The ride through the minor leagues for former Mountaineer Jedd Gyorko can be summed up pretty easily in one word – efficient.
After getting drafted by the Padres in 2010, the former WVU slugger took the minor leagues by storm. He began his professional career at short-season Eugene, Oregon where in 26 games fresh out of college, he hit .330 with five home runs and 18 RBIs. Those numbers quickly escalated him to low-A Fort Wayne to finish out the season where he hit .284 with two home runs and 23 RBIs in 42 more games.
To start out the 2011 season, Gyorko hit .365 for high-A Lake Elsinore in California for 81 games before eventually being promoted to Class AA San Antonio for the remainder of the 2011 season where he hit .288.
Then in May of this year, Gyorko got the call up to Class AAA where he has been lights out, batting .343 with 13 home runs and 47 RBIs.
“I feel like I’m supposed to be where I am,” he said on Monday’s MetroNews Statewide Sportsline. “I definitely wouldn’t say that I don’t belong, but it’s definitely humbling. Kip Wells has been on the team and I remember watching him pitch for the Pirates when I was back in high school. It’s humbling to get to play with some of those guys and just try to learn as much as you can from them.”
But it took a little while for Gyorko to get going early on this year while still in Class AA. By mid-April, the former Mountaineer was hitting atypically below .220.
“I was struggling after the first month and I talked to the guys a couple times just working on the small things,” he said. “Then, I had a game where I played pretty well and I kind of felt my swing go back to what it normally was and from there it’s been pretty good."
And now he finds himself just one step away from the major leagues. And overall after two years, Gyorko says the whole process has been just what he expected.
“I don’t know if you’re ever really ready to play a full baseball season as a professional because you never really think about playing 162 games in one summer,” he said. “But as far as the game goes, it’s pretty much everything I’ve always wanted to do and thought of doing.”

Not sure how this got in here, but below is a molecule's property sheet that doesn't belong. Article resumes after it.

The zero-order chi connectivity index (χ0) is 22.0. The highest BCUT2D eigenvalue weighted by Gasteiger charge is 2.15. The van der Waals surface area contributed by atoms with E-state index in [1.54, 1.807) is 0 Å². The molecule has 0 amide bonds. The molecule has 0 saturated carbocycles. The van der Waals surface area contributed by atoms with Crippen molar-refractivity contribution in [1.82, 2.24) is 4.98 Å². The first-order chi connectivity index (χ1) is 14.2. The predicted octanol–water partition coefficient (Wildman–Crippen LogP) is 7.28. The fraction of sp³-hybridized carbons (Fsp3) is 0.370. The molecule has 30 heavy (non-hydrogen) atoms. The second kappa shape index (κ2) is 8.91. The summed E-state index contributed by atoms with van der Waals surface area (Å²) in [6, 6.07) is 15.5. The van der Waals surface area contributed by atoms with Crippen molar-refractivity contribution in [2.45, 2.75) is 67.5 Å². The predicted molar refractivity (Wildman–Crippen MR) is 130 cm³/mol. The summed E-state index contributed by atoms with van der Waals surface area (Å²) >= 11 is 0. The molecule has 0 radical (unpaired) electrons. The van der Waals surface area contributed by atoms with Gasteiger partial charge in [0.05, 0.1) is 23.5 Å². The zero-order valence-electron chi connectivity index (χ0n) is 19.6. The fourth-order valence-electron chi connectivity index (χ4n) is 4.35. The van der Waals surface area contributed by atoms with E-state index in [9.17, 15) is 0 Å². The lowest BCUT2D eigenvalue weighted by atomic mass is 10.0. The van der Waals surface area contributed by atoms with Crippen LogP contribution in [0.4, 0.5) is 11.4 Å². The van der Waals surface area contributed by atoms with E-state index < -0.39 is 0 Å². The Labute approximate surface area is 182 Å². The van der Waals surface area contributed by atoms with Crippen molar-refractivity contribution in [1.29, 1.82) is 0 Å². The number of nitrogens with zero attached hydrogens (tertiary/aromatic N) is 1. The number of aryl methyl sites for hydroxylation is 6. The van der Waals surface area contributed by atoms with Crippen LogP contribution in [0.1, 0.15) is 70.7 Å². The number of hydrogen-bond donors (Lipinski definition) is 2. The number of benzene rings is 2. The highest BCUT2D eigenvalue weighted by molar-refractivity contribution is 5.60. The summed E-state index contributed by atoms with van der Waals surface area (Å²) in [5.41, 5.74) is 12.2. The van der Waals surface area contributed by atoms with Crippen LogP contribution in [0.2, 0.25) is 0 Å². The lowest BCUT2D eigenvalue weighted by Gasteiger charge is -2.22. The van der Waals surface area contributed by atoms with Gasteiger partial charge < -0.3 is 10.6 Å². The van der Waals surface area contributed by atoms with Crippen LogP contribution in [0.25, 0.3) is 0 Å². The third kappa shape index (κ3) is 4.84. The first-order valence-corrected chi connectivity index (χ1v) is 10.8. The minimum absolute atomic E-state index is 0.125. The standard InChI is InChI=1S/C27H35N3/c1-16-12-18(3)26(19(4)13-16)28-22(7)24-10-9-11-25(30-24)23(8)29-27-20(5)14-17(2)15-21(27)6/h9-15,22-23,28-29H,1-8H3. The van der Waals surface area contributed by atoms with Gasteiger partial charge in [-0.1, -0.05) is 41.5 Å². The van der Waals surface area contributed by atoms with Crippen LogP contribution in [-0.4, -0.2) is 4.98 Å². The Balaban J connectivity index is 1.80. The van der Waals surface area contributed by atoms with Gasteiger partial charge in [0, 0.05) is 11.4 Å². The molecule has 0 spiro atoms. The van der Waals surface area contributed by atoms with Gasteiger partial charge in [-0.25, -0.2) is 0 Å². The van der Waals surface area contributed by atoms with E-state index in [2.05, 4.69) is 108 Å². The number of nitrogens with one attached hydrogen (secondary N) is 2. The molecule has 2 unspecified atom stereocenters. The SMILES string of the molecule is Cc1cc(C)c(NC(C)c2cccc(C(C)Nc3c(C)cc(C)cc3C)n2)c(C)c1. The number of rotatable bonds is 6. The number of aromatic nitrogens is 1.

But how has the mental part of the game changed for him at the professional level? Obviously, the pressure to win isn’t quite as significant at this point as it is for him to individually put up numbers.
“Throughout the minor leagues everyone is obviously trying to play for themselves and trying to put up good stats,” he said. “But you really can’t drive in the runs you want to without the guy in front of you getting on base. So, you’re kind of pulling for each other and in the end we’re all for the Padres. We’re all trying to do well so we can win at the Major League level.
“In the end, it’s all about winning,” he continued. “The game is all about winning and all about competitiveness, going out against the other team and trying to beat them. That’s why we play.”
Bottom line, though, is that the former Mountaineer has proven he can hit and do it consistently. It’s not entirely clear, however, what position he figures in on the field at the next level. The Padres have split his minor league playing time at both second base and third base, positions he said he feels equally as comfortable with.
“I would like to think I’ve shown the people that have seen me play that I can play either second or third,” he said. “But I don’t really worry too much about what those guys say. I just go out and play and know what I’m capable of. I’ve been doing decently well in the field, I’d like to think.”
The hope is that Gyorko will get the call up to the majors before the end of the year. However, just when, exactly, that time comes, is anyone’s guess.
“They don’t really tell us a whole lot of anything,” he said. “We just go out and play and I guess it’s like a big secret to not let anyone know what’s going on. But I’m just going to bide my time and if that opportunity comes, I’ll be ready for it.”